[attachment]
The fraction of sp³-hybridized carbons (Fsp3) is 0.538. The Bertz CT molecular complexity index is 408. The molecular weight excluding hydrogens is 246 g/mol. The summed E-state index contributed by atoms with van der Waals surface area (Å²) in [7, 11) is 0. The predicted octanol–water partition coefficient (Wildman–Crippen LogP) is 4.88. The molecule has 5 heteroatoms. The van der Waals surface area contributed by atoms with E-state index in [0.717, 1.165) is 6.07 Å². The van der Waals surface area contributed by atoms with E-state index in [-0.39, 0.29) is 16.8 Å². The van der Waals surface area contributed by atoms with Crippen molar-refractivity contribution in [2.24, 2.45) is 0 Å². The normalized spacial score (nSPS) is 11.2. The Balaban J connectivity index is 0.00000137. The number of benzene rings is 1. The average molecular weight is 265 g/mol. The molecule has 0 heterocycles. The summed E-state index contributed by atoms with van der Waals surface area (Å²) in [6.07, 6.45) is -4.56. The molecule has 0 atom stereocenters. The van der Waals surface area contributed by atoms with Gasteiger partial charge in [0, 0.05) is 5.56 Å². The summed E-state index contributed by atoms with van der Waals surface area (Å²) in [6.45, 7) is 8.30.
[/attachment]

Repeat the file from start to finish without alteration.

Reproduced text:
The fraction of sp³-hybridized carbons (Fsp3) is 0.538. The Bertz CT molecular complexity index is 408. The molecular weight excluding hydrogens is 246 g/mol. The summed E-state index contributed by atoms with van der Waals surface area (Å²) in [7, 11) is 0. The predicted octanol–water partition coefficient (Wildman–Crippen LogP) is 4.88. The molecule has 5 heteroatoms. The van der Waals surface area contributed by atoms with E-state index in [0.717, 1.165) is 6.07 Å². The van der Waals surface area contributed by atoms with E-state index in [-0.39, 0.29) is 16.8 Å². The van der Waals surface area contributed by atoms with Crippen molar-refractivity contribution in [2.24, 2.45) is 0 Å². The normalized spacial score (nSPS) is 11.2. The Balaban J connectivity index is 0.00000137. The number of benzene rings is 1. The average molecular weight is 265 g/mol. The molecule has 0 heterocycles. The summed E-state index contributed by atoms with van der Waals surface area (Å²) in [6.07, 6.45) is -4.56. The molecule has 0 atom stereocenters. The van der Waals surface area contributed by atoms with Gasteiger partial charge in [0, 0.05) is 5.56 Å². The summed E-state index contributed by atoms with van der Waals surface area (Å²) in [6.45, 7) is 8.30.